By EZUGWU OBINNA
On Sunday last week, over 40 African migrants reportedly drowned in the Mediterranean Sea en-route to Europe in search of better lives. But that’s just one incident in what has become a common occurrence at the sea.
Last month, the number of those who died was by no means less. Between Tuesday and Friday of the preceding week, 8, 300 migrants were rescued by Italian coast guards; a good number of them could not make it alive. In fact, the Mediterranean has become a mass grave of sorts to African men and women seeking a rarely existing ‘better life’ in Europe, a tale of unending sadness.
This year alone, tens of thousands of Africans have taken this dangerous voyage with the hope of getting to Europe, often in old overloaded vessels; a few did make it to their destinations, many ended up in refugee camps, yet hundreds have perished at sea.
As of mid April, a United Nations (UN) refugee agency reported that over 1,700 people had died or gone missing in the sea. Compared with last year’s total deaths number of 3,279, it becomes clear that the number of migrants is increasing exponentially and so is the number of deaths. The International Organization for Migration (IOM) estimates that if the current spate of deaths at the Mediterranean continues, it could hit 30,000 before the end of the year, and these are mainly African youths and sometimes infants; the future of the continent.
“Search and rescue efforts must be more comprehensive and supported by the European Union and its member states,” warned Federico Soda, director of IOM in Italy. “This is a humanitarian emergency that involves us all and response to it must be holistic.”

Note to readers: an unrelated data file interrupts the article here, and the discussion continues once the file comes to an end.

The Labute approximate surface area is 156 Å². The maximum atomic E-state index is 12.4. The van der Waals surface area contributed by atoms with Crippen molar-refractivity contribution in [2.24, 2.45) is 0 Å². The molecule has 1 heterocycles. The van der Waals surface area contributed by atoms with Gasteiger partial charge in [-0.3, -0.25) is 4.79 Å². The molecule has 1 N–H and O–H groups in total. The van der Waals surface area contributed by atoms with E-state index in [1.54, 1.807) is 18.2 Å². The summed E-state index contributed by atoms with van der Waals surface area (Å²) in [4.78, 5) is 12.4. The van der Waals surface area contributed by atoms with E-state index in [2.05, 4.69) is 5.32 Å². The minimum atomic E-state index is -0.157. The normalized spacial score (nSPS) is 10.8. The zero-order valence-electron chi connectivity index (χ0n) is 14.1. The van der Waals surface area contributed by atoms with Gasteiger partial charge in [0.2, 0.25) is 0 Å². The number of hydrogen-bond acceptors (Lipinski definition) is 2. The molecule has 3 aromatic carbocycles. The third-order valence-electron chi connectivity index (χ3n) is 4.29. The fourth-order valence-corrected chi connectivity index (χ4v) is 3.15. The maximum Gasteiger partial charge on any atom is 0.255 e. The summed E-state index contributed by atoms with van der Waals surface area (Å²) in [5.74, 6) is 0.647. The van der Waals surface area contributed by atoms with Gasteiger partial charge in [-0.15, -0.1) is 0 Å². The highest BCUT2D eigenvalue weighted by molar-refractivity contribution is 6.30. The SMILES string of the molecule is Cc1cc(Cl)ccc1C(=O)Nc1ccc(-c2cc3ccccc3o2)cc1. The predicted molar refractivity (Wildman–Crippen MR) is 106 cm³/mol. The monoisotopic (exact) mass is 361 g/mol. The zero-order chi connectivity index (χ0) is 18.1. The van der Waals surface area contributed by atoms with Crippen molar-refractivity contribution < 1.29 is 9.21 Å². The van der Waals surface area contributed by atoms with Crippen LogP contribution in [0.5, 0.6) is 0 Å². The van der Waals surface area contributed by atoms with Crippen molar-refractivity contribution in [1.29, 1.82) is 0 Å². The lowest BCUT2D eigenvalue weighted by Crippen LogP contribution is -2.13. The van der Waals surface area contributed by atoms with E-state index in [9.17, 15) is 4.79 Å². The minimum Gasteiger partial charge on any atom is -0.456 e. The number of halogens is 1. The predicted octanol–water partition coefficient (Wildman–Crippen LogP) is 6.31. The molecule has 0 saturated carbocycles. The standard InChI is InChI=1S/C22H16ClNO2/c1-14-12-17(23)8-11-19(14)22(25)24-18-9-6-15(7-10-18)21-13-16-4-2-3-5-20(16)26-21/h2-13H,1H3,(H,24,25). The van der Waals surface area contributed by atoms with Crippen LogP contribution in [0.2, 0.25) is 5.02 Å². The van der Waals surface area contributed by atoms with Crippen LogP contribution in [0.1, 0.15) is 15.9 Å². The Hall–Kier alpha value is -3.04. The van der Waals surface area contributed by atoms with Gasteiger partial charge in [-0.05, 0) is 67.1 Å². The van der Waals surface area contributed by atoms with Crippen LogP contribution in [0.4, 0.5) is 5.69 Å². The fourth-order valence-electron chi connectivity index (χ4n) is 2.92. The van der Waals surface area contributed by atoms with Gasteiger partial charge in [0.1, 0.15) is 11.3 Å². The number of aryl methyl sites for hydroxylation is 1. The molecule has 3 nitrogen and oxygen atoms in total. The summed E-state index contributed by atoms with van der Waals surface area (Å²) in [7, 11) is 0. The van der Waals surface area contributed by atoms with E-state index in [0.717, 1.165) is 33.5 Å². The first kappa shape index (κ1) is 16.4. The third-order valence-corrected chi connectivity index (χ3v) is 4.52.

The European Union (EU) rose from a meeting in late April with a promise to commit more ships and other resources to the rescue efforts at sea, promising to increase funding for such efforts to $10 million as associated Press Reported. But so far, no significant progress has been made in turning the tide and Sunday’s incident shows just how desperate the situation is.
In total, more than 36,000 migrants have managed to reach Europe this year, but they mostly ended up in camps in countries like Greece, Italy and Malta. Even presently, another vessel somewhere is probably loading Africans who have tall dreams of making it big in Europe; a land of opportunities.
Obviously, they are aware that their fate is uncertain. Ideally a good number of them will lose their lives, others may be fortunate to make it to refugee camps. Few who may luckily succeed in making it to their destinations will find to their dismay that there are no jobs waiting for them, and that they might even face more desperate situations than the one they left.
An Italian coast guard put the number of migrants rescued in 16 different operations off the coast of Libya on Saturday a week ago at over 3,400, they are mostly people from sub-Saharan Africa, Nigerian inclusive.